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Theropod taxonomy based only on shed teeth (Re: Dromaeosaur questions (long, I think))
> You can only design a
> slicing-cutting tooth in a limited number of variants before you
> start repeating: long, recurved, large chiseled denticles; long,
> recurved, small chiseled denticles; long, straight, large chiseled
> denticles, long, straight small chiseled denticles, etc. I think you
> could work out the total number of possibilities on paper in less
> than a half-hour
Tp = X1 * X2 * X3 * ....... Xn
Where Tp is the total number of character trait combinations.
And where X1.....Xn is the number of states within Character 1 through
Before I continue my post, I have to ask: Is the above equation the
correct one to use?
Even if one uses a small character set (and assuming my math is correct),
then the total number of possible combinations of traits is huge: over a
million combinations, in fact.
Below is my conservative (and probably very incomplete) list of 15
theropod tooth characters, each character having between 2 and 4 possible
states. I ran these numbers through the above algorithm (again, someone
*please* comment if I calculated it wrong!). I found that there are
1,119,744 possible combinations of the 15 character states (see below)
that a hypothetical theropod tooth could have. Someone who is more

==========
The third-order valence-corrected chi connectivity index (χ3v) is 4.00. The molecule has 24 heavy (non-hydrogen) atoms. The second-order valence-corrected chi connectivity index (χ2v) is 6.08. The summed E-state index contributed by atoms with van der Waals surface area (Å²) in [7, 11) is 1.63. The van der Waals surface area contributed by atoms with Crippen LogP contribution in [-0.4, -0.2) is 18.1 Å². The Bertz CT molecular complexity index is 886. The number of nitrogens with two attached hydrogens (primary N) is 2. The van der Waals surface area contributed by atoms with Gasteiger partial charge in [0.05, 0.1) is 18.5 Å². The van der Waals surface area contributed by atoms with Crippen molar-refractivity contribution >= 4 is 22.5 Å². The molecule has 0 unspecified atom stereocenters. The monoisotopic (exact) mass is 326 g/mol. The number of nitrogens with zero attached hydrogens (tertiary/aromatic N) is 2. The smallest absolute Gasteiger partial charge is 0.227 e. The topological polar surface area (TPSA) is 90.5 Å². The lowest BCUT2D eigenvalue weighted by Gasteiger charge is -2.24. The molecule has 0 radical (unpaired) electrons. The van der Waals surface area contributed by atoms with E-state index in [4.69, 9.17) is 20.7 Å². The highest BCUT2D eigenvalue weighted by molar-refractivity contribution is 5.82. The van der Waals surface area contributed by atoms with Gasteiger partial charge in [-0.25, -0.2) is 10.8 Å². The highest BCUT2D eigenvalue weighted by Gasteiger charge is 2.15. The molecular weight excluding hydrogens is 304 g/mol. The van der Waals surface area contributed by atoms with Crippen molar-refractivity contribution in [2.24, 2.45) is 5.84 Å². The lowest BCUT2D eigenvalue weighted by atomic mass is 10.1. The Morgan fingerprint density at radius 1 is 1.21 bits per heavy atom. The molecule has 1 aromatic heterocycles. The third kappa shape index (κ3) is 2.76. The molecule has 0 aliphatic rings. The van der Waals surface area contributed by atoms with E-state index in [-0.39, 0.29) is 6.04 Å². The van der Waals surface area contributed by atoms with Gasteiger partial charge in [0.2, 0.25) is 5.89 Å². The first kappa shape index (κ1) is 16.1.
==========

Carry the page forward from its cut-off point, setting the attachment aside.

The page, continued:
knowledgeable that I am could find 15 or so different (aka, "better")
tooth characters of their choice, but the resulting number of
combinations should be roughly the same. I have some further comments
after my list of characters (below).
- 1 Elongated
- 2 Short/stubby
- 1 Crown rounded in cross-section
- 2 Crown laterally compressed in cross-section
- 3 Crown has other shape in cross-section
- 1 Peg-like
- 2 Knife-like
- 3 Other appearance (meaning, add 1 or more additional states to this
- 1 Recurved crown
- 2 Crown not recurved
Texture of crown:
- 1 Smooth surface
- 2 Fluted surface (example: _Spinosaurus_)
- 1 Anterior carina curved (example: _Dromaeosaurus_)
- 2 Anterior carina not curved
- 1 Anterior denticles present; posterior denticles present
- 2 Anterior denticles present; posterior denticles absent
- 3 Anterior denticles absent; posterior denticles present
- 4 Anterior denticles absent; posterior denticles absent
- 1 Denticles have appearance of cubes on-edge (example: Tyrannosauridae)
- 2 Denticles pointed
- 1 "Blood grooves" below denticles (example: Tyrannosauridae)
- 2 "Blood grooves" absent
- 1 Denticles angled toward root
- 2 Denticles angled toward tip of tooth
- 3 Denticles not angled
- 1 Anterior denticles larger than posterior denticles
- 2 Anterior denticles smaller than posterior denticles
- 3 Anterior denticles same size as posterior denticles
- 1 Crown surface flush with surface of root
- 2 Crown wider than root (example: _Archaeopteryx_)
- 1 Strongly recurved
- 2 Slightly recurved
- 3 Nearly straight
- 1 Root circular in cross-section
- 2 Laterally compressed in cross-section
- 3 Other shape in cross-section (groove only on one side; bi-grooved,
- 1 Circular in cross-section
- 2 Laterally compressed in cross-section
- 3 Other shape in cross-section
And now, a few ramblings:
The above is probably a very incomplete list. A more rigorous search of
the scientific literature would probably add another 10 or so common
character traits for theropod teeth. And what about enamel
microstructure? In mammalian teeth, enamel microstructure is a highly